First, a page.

We sit down with eL Seed and Jeffrey Deitch to discuss the release of the Tunisian calligraffiti artist’s first book, Lost Walls.
When I walk into the ‘modern’ exhibition at Art Dubai 2014, my eyes instantaneously fall on a man wearing an azure-blue suit and hickory-colored round opticals. Befittingly, this man turns out to be Jeffrey Deitch, an active art critic, writer, exhibition curator, and art adviser, as well as one of the two people I’ve arrived here to interview. The other man, French-Tunisian calligraffiti artist eL Seed, is far more understated in his dress, opting for a flannel top and worn denim jeans, preferring, I imagine, to leave the eye-catching colors for his spray can. eL Seed’s spray can is exactly what we’ve gathered in the heart of Art Dubai to talk about. Or more specifically, the release of his first book, Lost Walls, a tome documenting the artist’s calligraffiti journey across Tunisia.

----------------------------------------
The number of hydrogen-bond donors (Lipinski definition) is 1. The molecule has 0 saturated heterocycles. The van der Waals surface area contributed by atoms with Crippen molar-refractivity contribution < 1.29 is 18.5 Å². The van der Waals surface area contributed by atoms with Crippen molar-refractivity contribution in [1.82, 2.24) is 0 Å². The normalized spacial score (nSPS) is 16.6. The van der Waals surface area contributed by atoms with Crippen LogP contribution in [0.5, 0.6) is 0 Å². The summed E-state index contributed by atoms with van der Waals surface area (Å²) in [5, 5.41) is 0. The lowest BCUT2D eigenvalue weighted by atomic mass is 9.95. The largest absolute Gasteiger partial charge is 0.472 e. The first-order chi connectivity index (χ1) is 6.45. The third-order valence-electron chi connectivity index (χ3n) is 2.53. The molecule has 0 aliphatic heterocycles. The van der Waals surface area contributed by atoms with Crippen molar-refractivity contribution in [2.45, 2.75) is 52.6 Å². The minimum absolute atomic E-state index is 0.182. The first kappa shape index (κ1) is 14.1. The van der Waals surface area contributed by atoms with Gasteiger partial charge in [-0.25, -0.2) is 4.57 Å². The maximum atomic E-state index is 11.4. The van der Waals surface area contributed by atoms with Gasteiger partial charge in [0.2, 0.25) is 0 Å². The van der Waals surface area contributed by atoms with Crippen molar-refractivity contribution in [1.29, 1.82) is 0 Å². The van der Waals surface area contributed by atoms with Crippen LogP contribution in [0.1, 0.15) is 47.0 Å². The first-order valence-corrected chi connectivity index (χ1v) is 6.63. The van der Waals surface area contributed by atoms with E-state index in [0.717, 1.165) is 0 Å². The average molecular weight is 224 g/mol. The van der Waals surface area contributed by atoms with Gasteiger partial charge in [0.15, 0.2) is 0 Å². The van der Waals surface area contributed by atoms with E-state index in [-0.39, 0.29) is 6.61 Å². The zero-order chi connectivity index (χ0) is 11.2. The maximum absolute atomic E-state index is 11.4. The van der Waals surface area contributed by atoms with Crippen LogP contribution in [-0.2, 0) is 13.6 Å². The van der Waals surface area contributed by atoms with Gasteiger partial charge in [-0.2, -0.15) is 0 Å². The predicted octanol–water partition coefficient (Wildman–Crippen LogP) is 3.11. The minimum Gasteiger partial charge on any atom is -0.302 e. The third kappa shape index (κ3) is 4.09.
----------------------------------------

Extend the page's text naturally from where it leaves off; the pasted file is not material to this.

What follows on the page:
Flip through the pages of Lost Walls, and you’ll first come across Deitch’s preface, which, written through his expert lens, contextualizes eL Seed’s work in the larger graffiti movements of the last thirty years – a movement Deitch has been instrumental in nurturing. You will also find a peppering of candid photos featuring the unsung faces and nooks and crannies of the artist’s home country. The rest of the hardcover packs a visual punch via its collection of expressive, polychromatic snapshots, which document the 24 walls eL Seed painted throughout his one-month road trip across Tunisia.
Read on for my interview with Deitch and eL Seed, during which we touch on the history of street art, Lost Walls, and the role of calligraffiti in culture.